For years now, Intel has been the dominant chipmaker when it comes to all things PC gaming. Whether you’re looking for a starter CPU or a top-of-the-line powerhouse, Intel has offered faster processors than its chief rival, AMD.
But 2019 has seen a major shakeup in the CPU market, with AMD coming up from behind in a major way. While choosing a CPU is not the most important decision when it comes to building a gaming rig, it is the single most important component of any computer. If the graphics card is your system’s beating heart, then the CPU is its brain. The most important thing your CPU does for gaming is give the graphics card room to flex its muscle.
So while you can get away with a relatively inexpensive CPU and be just fine, including a fast, multicore processor in your gaming PC will reduce bottlenecks, increase load times and even improve your frames-per-second response time.
The $300 to $400 range represents a happy medium between midrange CPUs like the Intel Core i5-8800 or the AMD Ryzen 3600, and more expensive premium chips like the i9-9900k or the AMD Ryzen 9 3900X. (So you’ll save some money without holding back your system.)
It’s a good price-point if you want to spend a little more on your GPU, RAM or motherboard, or want to include a bigger SSD (or multiple SSDs).
Here’s how the Intel Core i7-9700k stacks up against the AMD Ryzen 7 3700X:
Intel Core i7-9700k
For quite some time now, the i7-9900k has been a dominant force in the under-$400 price range. The 14nm Coffee Lake chip boasts eight cores with a base 3.6Ghz clock-speed and a speedy 4.9Ghz turbo clock-speed.
In terms of gaming performance, this places the i7-9700k just under the performance of the more expensive i9-9900k. In that sense, this CPU is a steal. When it comes to titles like Assassin’s Creed Odyssey, the i7 only trails by one frame per second in most tests. You’ll see slightly wider gaps in other performance categories (like SSD load times), but overall when it comes to most users, this $365 CPU holds its own against Intel’s higher-end chip. In fact, in some benchmarks the i7-9700k actually outperforms its more expensive cousin, though only when overclocking is factored in.
If you have an LGA-1151 motherboard already, this is a great upgrade from earlier Intel models. If you’re building from scratch or wanting a more complete overhaul of your system, consider the AMD chip below.
Stats: Cores: 8 | Threads: 8 | Base Clock: 3.6GHz | Turbo Clock: 4.9GHz | Overclocking: Yes | L3 Cache: 12MB | TDP: 95W | Socket: LGA-1151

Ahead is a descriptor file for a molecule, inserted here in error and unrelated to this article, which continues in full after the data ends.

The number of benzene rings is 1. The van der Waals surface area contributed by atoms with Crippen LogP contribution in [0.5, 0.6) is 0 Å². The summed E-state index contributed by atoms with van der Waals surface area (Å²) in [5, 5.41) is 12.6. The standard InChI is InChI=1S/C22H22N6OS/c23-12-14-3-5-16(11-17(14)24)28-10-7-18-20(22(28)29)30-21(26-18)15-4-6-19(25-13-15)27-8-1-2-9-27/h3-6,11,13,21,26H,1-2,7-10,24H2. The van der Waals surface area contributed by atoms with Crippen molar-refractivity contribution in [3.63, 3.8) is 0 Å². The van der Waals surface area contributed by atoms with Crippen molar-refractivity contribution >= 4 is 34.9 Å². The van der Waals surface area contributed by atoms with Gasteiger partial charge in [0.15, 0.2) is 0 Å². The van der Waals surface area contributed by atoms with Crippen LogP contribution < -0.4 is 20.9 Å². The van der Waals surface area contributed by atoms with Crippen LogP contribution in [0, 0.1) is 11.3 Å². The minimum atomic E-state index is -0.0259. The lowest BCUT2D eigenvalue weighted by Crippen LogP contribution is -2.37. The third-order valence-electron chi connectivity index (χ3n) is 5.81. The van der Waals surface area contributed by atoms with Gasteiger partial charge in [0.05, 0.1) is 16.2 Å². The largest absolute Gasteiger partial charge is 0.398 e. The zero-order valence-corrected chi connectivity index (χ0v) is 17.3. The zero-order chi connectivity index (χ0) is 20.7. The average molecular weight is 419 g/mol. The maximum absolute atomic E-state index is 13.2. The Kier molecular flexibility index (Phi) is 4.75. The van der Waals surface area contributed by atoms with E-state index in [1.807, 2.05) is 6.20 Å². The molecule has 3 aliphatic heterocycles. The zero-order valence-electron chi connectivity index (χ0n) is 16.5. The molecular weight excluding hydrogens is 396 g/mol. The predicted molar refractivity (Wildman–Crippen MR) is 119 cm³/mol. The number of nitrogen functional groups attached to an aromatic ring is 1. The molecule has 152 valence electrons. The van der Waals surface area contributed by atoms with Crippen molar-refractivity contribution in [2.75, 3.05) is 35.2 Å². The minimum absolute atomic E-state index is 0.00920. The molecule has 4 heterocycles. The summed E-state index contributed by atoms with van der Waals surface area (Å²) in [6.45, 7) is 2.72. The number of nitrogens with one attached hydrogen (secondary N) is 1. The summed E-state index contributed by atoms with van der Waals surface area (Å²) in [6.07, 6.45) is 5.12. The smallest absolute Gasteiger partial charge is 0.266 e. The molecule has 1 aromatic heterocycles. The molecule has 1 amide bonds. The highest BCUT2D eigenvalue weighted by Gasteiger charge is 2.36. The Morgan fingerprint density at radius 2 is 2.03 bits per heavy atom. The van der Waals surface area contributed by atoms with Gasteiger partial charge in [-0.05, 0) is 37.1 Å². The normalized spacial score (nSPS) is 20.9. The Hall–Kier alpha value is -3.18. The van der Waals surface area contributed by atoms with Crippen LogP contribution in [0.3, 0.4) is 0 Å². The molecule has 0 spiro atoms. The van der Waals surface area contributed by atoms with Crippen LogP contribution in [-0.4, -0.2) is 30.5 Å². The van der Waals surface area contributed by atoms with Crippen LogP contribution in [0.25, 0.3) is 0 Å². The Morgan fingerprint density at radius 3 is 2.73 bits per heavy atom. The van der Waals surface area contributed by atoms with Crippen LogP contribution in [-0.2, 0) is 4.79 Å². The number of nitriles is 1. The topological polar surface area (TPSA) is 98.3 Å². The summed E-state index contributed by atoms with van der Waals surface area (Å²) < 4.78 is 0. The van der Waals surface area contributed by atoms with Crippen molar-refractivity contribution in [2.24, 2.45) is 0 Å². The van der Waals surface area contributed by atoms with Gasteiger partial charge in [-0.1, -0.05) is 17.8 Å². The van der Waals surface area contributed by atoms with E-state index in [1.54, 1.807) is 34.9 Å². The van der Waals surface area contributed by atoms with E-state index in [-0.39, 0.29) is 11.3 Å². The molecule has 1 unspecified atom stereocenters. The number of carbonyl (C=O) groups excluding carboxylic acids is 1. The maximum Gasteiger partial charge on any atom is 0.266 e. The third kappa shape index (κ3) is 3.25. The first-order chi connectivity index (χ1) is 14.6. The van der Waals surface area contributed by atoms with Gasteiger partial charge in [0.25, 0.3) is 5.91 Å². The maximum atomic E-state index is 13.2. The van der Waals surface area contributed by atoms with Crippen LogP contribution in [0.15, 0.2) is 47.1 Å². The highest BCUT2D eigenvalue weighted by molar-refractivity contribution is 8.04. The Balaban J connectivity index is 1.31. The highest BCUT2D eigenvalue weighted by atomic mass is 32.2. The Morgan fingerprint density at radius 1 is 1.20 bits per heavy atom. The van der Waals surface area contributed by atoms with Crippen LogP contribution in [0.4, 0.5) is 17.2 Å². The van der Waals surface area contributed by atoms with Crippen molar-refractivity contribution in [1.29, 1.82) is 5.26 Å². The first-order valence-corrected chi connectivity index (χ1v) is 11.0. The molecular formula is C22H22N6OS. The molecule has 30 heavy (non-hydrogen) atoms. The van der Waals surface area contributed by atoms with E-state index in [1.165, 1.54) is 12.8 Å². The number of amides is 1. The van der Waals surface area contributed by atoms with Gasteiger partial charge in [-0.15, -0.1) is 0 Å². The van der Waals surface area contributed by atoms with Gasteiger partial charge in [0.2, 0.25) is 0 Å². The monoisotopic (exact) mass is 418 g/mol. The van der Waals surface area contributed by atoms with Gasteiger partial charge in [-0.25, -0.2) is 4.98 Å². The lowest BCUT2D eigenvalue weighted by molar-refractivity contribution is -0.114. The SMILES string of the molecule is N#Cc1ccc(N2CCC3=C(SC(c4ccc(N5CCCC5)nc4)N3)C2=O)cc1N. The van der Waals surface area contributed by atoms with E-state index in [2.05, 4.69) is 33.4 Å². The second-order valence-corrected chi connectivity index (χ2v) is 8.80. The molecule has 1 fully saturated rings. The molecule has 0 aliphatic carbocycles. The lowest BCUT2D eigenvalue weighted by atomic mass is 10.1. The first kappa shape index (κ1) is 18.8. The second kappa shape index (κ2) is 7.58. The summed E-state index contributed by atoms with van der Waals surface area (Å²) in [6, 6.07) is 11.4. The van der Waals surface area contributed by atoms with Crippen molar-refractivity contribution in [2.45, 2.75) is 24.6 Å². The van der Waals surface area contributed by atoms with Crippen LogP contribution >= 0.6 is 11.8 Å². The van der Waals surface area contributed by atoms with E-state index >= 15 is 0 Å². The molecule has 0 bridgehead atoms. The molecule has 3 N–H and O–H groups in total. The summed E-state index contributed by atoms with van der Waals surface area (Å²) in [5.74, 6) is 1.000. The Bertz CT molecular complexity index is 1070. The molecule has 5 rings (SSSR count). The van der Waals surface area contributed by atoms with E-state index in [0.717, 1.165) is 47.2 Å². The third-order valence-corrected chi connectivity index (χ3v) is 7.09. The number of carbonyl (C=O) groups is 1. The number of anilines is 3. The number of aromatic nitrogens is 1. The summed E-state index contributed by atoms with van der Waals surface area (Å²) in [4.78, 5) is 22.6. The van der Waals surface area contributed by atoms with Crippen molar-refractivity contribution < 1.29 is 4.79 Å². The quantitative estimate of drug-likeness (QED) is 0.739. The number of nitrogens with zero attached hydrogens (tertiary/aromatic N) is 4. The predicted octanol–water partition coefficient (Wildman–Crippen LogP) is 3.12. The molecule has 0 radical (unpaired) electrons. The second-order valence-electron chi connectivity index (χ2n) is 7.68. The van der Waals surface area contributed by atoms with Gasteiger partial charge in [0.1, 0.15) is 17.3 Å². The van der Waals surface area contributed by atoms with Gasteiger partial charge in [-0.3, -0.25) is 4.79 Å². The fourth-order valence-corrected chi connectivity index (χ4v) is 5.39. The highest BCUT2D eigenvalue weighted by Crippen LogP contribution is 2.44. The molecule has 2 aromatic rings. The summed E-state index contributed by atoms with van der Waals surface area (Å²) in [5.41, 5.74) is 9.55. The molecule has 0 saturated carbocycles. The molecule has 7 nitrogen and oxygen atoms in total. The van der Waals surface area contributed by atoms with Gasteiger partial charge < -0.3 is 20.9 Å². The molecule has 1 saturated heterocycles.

AMD Ryzen 7 3700X
It’s 2019 and AMD has emerged as the new leader when it comes to CPU performance. The AMD Ryzen 7 3700X is a great example of just how thoroughly AMD is giving Intel a run for its money.
At $330, the 3700X is around $30 cheaper than the i7-9700k, but don’t let that fool you: It also outperforms Intel’s chip in pretty significant ways. While gaming performance is still a win for Intel, AMD’s chip has a few serious benefits.
For one thing, it consumes less power. Depending on how frequently you plan on gaming, or using your PC for other tasks, this could save you $6 or $7 a month. (Over time, that adds up.) The Zen 2 7nm chip also has cheaper motherboard options than Intel’s LGA-1151 socket. So you’re saving on the CPU, on the power draw and on the motherboard—all while netting pretty similar performance. That doesn’t even take into account the fact that you’ll need to purchase a heating solution for Intel’s chip, while that’s included with the 3700X.
In fact, the Ryzen 7 3900X has pretty similar performance benchmarks to the $500 Ryzen 9 3900X, with just a marginal frame-rate drop (1 to 2 fps) across numerous games like Assassin’s Creed Odyssey or Civilization VI. This makes it a no-brainer if you’re deciding between the two.
Full stats: Cores: 8 | Threads: 16 | Base Clock: 3.6GHz | Turbo Clock: 4.4GHz | Overclocking: Yes | L3 Cache: 36MB | TDP: 65W | Socket: AM4
This is a tricky call in some ways. The Intel Core i7-9700k consistently outperforms AMD’s Ryzen 7 3700X in gaming benchmarks. This can be as little as just a few frames-per-second to more than 20 for some games (running at 1080p). Intel’s option is better for most games, and if you’re focusing entirely on gaming and budget isn’t an issue, Intel is the way to go.
On the other hand, you’ll save a lot of money going with the Ryzen 3700X—enough to pour those funds into a better GPU or other components. Saving money on power is not only good for your monthly budget, it’s more environmentally friendly as well.
AMD’s new Zen 2 architecture is also more advanced than Intel’s aging chip set, especially when it comes to security (you may have heard about some of Intel’s security breaches in recent years). Overall, I’d take the slight performance dip and go with the less expensive 3700X, but if power and speed matter more than efficiency and price, the i7-9700K is certainly no slouch.